Though I referenced the automation program BetterTouchTool Power Up Your Mac With Advanced BetterTouchTool Automations Power Up Your Mac With Advanced BetterTouchTool Automations I started using BetterTouchTool back in 2011, and since then it has become one of the top three Mac applications for boosting my productivity and streamlining my workflow. Though BTT can be used by any... Read More above, I think it must be also highlighted as a favorite because I use it several dozens times a day. BetterTouchTool enables users to activate actions on their Mac using assigned finger gestures on their trackpad or Magic Mouse.


I use BTT to close application windows, grab a quick screenshot, open selected webpages, move windows to my second monitor, play and pause Rdio and iTunes A Closer Look At iTunes Match vs. Home Sharing vs. Web Streaming A Closer Look At iTunes Match vs. Home Sharing vs. Web Streaming With the recent launching of Apple's iCloud and the music streaming service iTunes Match, cloud computing seems to be the future of Apple and other computer companies. If you use multiple Apple devices like I... Read More  and execute keyboard shortcuts in different applications among others. This application saves me the trouble of remembering and typing keyboard shortcuts, and it works surprisingly well with Keyboard Maestro. BetterTouchTool is not available in the Mac App Store, but it can be downloaded from the developer’s website for free.

Dropzone ($9.99)

Dropzone is another productivity app useful for all types of actions, including moving files, exporting images to ImageShack, Flickr, or Dropbox, executing Automator workflows, and launching applications and folders—either in the menu bar or from the left or right side of Mac screen.


I use Dropzone for resizing a file with Photoshop, sending a file to a project or junk folder, batch renaming and quickly installing applications in a .DMG file.

TweetDeck (free)

Though I use Tweetbot on my iOS devices, I switched back to TweetDeck New TweetDeck for Mac Includes Better Tweeting and Image Preview New TweetDeck for Mac Includes Better Tweeting and Image Preview Twitter has released a new update of TweetDeck, adding several improvements for writing and replying to tweets. Read More on my Mac. Both twitter clients have similar functions, but I prefer TweetDeck for quickly adding and deleting search and hashtag columns, scheduling tweets for later posting, and posting tweets to multiple accounts.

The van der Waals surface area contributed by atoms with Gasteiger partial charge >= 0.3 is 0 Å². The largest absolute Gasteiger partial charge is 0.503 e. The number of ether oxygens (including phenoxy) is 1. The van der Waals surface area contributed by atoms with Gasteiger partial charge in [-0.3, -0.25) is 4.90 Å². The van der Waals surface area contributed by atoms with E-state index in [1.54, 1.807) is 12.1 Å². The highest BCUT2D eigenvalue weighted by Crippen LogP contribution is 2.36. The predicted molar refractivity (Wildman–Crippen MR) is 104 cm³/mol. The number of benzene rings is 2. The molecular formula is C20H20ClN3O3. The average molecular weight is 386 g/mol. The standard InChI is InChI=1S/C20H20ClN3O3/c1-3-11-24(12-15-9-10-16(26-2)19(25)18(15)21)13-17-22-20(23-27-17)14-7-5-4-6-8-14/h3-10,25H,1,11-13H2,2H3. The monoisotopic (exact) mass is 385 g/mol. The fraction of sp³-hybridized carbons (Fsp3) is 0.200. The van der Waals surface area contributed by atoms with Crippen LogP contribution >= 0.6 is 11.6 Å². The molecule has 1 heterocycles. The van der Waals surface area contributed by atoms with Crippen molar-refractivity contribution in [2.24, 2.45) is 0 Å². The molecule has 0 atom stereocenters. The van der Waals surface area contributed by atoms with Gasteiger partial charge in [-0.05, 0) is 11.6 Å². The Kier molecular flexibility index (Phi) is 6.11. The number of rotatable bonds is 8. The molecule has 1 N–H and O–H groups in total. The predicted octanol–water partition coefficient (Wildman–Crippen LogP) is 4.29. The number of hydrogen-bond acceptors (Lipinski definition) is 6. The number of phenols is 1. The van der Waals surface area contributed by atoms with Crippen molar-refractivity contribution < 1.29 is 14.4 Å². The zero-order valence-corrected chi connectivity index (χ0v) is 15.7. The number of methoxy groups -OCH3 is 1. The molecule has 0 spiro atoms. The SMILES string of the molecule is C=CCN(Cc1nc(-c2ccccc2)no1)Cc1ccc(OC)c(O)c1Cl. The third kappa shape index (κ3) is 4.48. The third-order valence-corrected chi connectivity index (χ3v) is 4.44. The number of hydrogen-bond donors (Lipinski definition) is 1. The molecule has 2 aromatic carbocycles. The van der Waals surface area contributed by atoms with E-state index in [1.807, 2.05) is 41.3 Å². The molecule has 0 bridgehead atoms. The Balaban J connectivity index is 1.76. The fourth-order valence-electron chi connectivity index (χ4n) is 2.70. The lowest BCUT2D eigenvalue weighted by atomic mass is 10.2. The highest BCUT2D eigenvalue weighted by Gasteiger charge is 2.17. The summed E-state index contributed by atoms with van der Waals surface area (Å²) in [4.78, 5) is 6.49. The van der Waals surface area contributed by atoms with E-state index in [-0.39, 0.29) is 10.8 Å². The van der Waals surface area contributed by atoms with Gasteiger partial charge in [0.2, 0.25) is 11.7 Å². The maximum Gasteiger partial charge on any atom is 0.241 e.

The one Tweetbot feature missing in TweetDeck is the ability to mute and ignore, for a specified amount of time, people who may be posting too many tweets you find annoying. TweetDeck does though allow for filtering timelines based various criteria, including a specified number of retweets, favorites, and keywords.

Despite lying dormant for some time, Twitter started work on both the standalone OS X Twitter app as well as TweetDeck for OS X in 2013 and it now enjoys Retina support and improved compatibility.

CleanMyMac 2 ($39.95)

To run maintenance on my iMac and MacBook Air, I use CleanMyMac Clean Out Your Mac and Give It New Life with CleanMyMac [Giveaway] Clean Out Your Mac and Give It New Life with CleanMyMac [Giveaway] Read More , which cleans out user and system cache files, user logs, broken preferences, foreign language files, forgotten system log files, and other junk that may be taking up memory space. While writing this article, CleanMyMac scanned and cleaned 5.3GB of files on my Mac, including residue left over from applications I had previously deleted.


Alfred (free)

Alfred is best known as an application launcher, but its recent major update added the ability for users to create powerful automatic workflows that can be launched with an assigned keyboard shortcut.

Alfred sample workflow 2